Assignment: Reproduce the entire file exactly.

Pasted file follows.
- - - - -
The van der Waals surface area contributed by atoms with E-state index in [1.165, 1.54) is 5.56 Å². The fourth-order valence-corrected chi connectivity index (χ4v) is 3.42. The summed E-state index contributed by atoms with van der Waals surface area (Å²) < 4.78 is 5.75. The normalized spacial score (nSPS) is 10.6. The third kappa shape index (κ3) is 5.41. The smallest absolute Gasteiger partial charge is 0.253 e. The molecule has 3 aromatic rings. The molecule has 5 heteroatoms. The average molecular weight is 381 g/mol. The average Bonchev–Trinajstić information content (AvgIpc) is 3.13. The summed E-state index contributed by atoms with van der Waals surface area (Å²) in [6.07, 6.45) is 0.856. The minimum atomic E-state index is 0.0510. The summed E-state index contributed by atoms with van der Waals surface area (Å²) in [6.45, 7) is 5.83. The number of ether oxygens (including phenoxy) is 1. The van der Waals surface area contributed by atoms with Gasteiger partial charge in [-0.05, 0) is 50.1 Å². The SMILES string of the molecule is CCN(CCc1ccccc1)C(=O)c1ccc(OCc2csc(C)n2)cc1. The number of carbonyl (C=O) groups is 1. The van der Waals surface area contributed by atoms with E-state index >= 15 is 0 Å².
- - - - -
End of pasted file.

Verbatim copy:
The van der Waals surface area contributed by atoms with E-state index in [1.165, 1.54) is 5.56 Å². The fourth-order valence-corrected chi connectivity index (χ4v) is 3.42. The summed E-state index contributed by atoms with van der Waals surface area (Å²) < 4.78 is 5.75. The normalized spacial score (nSPS) is 10.6. The third kappa shape index (κ3) is 5.41. The smallest absolute Gasteiger partial charge is 0.253 e. The molecule has 3 aromatic rings. The molecule has 5 heteroatoms. The average molecular weight is 381 g/mol. The average Bonchev–Trinajstić information content (AvgIpc) is 3.13. The summed E-state index contributed by atoms with van der Waals surface area (Å²) in [6.07, 6.45) is 0.856. The minimum atomic E-state index is 0.0510. The summed E-state index contributed by atoms with van der Waals surface area (Å²) in [6.45, 7) is 5.83. The number of ether oxygens (including phenoxy) is 1. The van der Waals surface area contributed by atoms with Gasteiger partial charge in [-0.05, 0) is 50.1 Å². The SMILES string of the molecule is CCN(CCc1ccccc1)C(=O)c1ccc(OCc2csc(C)n2)cc1. The number of carbonyl (C=O) groups is 1. The van der Waals surface area contributed by atoms with E-state index >= 15 is 0 Å².